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Period 3, Table 7
Transcript of Period 3, Table 7
Step 1: The Greeting
When meeting with co-workers, your boss, or anyone, you should always reach out your hand (shake) and smile. This is still very important to do, even if you know one or more people in the group. To start your group off, you shouldn't start getting down to business; you should always just talk and maybe try to get to know them better. You could even ask about their day if you want to, but you need to make sure to use at least five minutes of your time with a (real (not fake)) smile on you face! You also should know that any way you act you send a message. You need to know that when you start a project with new people, they look for first impressions. If you smile and shake their hand, they know you are a great person to work with. This is
Step 1: The Greeting.
Step 2: Non Verbal Communication
Non-verbal communication is eye contact, nodding, body position, and body posture. When you begin working with someone it is important that they feel listened to. Giving (comfortable) eye contact and nodding your head periodically lets the speaker know you are listening. Body position (facing the speaker), and body posture (leaning in a little), also lets the speaker know you are interested and care about their contributions.
This is Step 2: Non Verbal Communication.
Step 3: Confirmation/Active Listening
Step 4: Closing/Seal the Deal
When closing a meeting you need to thank him/her, and plan the next meeting. Before you leave remember you need to set goals for next time, and end on a good note. We don't want to have bad feelings toward our group members. When closing a meeting it is just as important as the greeting to shake the partners hand.
This is Step 4: The Closing/Seal the Deal
Taking a risk means to do something you wouldn't normally do. Do you consider yourself a risk taker? I do. You risk everything, everyday! "To live is to risk dying. To try is to risk failure. But risks must be taken, because only the person who risks is truly free." From Risk Poem by Leo Buscaglia. When you are working with a group; you risk giving ideas and having your group dislike them. You risk counting on your group to complete the work that is due the very next day.
Here is an example for you!
Do you see how they are smiling and shaking their hands? They are making great first impressions. This is what you should do when you're meeting with someone.
Norms are group agreed upon rules / expectations / agreements. These people are creating a list of rules / expectations / agreements before they start working on the real project. The reason we do this is so that we don't have arguments or get frustrated. Another example of norms is River School's 4R's. When using the 4R's we are collaborating together. Being responsible, respectful, responsive, and resourceful is always encouraged when working in a group.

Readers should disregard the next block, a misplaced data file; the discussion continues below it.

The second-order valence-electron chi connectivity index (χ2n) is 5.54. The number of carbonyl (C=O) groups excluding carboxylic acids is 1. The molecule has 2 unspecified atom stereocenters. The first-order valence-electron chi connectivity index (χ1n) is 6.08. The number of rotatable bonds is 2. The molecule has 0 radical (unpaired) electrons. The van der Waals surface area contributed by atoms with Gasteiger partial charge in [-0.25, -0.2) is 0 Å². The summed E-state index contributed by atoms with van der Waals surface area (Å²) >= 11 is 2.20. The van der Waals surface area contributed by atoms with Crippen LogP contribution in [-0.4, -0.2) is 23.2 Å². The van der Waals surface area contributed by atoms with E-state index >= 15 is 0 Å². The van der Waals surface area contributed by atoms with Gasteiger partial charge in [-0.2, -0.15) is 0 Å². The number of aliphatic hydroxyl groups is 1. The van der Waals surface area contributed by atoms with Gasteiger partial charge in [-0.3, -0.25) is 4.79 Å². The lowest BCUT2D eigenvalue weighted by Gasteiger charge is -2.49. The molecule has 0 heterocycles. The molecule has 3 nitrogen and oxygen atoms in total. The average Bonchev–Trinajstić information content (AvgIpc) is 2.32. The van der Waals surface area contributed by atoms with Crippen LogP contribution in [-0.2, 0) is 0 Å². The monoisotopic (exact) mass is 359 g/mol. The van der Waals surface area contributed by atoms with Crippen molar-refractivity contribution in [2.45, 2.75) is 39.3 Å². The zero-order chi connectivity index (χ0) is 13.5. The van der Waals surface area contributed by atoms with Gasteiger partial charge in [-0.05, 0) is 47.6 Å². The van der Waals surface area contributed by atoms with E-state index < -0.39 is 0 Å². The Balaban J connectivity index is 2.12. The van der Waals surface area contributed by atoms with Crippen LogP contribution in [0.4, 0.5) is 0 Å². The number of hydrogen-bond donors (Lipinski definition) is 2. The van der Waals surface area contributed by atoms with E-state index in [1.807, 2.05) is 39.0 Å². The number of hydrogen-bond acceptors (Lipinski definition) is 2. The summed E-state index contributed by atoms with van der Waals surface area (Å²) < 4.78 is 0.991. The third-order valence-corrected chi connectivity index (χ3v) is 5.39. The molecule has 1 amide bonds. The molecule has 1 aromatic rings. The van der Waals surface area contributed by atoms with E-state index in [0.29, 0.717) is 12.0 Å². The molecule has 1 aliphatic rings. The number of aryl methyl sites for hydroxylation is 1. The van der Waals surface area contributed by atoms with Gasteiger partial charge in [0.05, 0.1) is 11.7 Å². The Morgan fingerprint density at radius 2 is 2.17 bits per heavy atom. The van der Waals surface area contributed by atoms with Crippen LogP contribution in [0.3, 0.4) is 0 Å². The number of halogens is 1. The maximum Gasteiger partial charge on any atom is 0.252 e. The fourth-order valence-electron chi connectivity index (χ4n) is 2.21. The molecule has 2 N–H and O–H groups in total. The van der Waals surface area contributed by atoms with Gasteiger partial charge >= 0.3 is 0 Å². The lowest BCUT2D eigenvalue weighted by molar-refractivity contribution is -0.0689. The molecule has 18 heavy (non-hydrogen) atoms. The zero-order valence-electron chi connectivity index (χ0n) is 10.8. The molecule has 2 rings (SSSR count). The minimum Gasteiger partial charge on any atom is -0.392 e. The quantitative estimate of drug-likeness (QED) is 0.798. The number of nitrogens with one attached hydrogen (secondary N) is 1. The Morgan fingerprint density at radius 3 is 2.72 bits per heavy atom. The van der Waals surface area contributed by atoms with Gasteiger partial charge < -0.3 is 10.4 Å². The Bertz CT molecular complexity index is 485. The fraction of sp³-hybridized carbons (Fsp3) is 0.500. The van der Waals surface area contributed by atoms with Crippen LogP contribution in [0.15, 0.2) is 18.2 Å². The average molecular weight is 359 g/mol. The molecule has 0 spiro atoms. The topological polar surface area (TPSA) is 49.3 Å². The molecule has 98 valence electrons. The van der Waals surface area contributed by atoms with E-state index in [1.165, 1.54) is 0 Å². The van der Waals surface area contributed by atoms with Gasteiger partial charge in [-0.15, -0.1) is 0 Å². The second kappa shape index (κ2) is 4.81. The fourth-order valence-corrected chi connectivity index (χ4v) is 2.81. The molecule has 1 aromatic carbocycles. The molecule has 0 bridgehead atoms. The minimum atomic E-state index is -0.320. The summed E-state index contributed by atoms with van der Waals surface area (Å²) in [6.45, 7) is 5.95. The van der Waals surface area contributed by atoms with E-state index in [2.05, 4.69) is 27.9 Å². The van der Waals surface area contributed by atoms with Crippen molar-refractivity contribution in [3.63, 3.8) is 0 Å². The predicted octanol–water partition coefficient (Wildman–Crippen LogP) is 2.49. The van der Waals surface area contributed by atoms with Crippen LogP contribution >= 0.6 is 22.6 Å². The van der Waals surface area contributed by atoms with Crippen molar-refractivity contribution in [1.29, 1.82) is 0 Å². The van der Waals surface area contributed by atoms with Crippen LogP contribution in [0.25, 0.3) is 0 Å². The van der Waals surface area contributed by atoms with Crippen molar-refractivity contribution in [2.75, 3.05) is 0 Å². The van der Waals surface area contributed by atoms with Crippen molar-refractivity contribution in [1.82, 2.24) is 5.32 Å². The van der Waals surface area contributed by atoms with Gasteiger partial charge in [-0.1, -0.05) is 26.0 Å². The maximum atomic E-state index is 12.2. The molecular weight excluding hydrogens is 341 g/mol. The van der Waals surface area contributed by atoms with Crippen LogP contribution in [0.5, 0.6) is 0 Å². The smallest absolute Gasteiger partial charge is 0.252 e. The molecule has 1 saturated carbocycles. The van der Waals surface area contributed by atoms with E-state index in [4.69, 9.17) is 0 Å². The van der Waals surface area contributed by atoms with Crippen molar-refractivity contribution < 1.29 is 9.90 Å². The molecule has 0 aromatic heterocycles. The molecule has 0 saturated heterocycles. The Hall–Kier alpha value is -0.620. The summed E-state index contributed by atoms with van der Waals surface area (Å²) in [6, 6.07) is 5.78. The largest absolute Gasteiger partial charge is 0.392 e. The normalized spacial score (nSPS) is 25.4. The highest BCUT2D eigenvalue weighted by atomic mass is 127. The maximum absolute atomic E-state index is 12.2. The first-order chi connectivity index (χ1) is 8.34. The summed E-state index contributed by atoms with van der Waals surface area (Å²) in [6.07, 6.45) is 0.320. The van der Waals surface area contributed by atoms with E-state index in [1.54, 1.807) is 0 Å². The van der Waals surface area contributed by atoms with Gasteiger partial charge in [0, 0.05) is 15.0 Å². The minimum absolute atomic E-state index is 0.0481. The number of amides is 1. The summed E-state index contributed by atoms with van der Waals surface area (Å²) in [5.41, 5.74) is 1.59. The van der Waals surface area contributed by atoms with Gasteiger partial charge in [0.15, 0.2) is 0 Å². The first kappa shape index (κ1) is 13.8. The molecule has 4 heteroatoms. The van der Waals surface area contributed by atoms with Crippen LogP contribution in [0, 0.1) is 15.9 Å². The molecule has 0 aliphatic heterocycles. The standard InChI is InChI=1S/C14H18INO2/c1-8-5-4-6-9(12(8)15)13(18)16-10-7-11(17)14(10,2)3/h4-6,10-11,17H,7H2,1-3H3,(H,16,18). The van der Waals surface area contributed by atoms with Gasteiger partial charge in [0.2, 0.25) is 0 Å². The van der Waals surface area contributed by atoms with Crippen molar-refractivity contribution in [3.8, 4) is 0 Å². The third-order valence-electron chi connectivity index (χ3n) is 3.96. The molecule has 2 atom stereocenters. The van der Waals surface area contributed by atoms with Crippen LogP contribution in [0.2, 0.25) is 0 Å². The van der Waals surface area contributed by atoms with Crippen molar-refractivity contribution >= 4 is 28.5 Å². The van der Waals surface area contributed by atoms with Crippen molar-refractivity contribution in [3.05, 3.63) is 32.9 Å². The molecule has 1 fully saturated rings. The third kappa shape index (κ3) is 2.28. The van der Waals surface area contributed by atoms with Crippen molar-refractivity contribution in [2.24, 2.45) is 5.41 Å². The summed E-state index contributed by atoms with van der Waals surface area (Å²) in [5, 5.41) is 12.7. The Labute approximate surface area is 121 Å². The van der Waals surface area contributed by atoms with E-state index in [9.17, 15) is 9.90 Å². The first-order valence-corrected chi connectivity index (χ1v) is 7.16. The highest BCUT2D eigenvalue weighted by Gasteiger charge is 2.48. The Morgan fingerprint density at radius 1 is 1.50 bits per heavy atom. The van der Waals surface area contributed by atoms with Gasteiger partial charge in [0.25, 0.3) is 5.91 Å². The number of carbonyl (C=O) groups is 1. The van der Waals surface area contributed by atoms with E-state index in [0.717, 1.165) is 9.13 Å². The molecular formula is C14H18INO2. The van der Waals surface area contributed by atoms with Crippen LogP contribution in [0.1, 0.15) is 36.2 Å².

This bungee-jumper is risking something. What did this person risk?
These men are smiling and they look very confident. They aren't yelling and disagreeing with each other. They worked out their differences and now don't have any bad feelings for each other.
Active listening is the step where the LISTENER politely breaks into what the speaker is saying and repeats back what the listener thought they heard. The reason we do this is so we, the listener, can stay focused and it confirms clarity. However, we should make sure we do this at an appropriate time. The goal isn't to repeat back the exact words that you heard; the goal is to make a summary of what you heard. If there is something incorrect with what was repeated back than the speaker gets to "fix" any misunderstandings. Like I said before; we are trying to have all people in the group have clarity.
This is Step 3: The Confirmation/Active Listening.
Perspective means to see something in your POINT of VIEW. Your point of view is the way you see something in your thoughts/mind. In this picture below somebody saw a bench in a different perspective. What is your perspective about this picture?
In order to work with someone, you need to create a trust bond. The word trust means confidence placed in a person. You and your group members should all trust each other. If you don't trust one another, then you can't rely on them to complete their part of their work. You also need to know that it takes years to create trust but only seconds to destroy it.
Who is trusting who here?
We would like to thank you for watching our presentation and we hope you understood it. Created By:
Makenzie Troedson, Erik Rasmussen, Jack Green, and Sam Gonzalez
We are Table #7. We would like to show you our presentation that helps you understand collaboration and communication. We are helping to make the world a more collaborative place.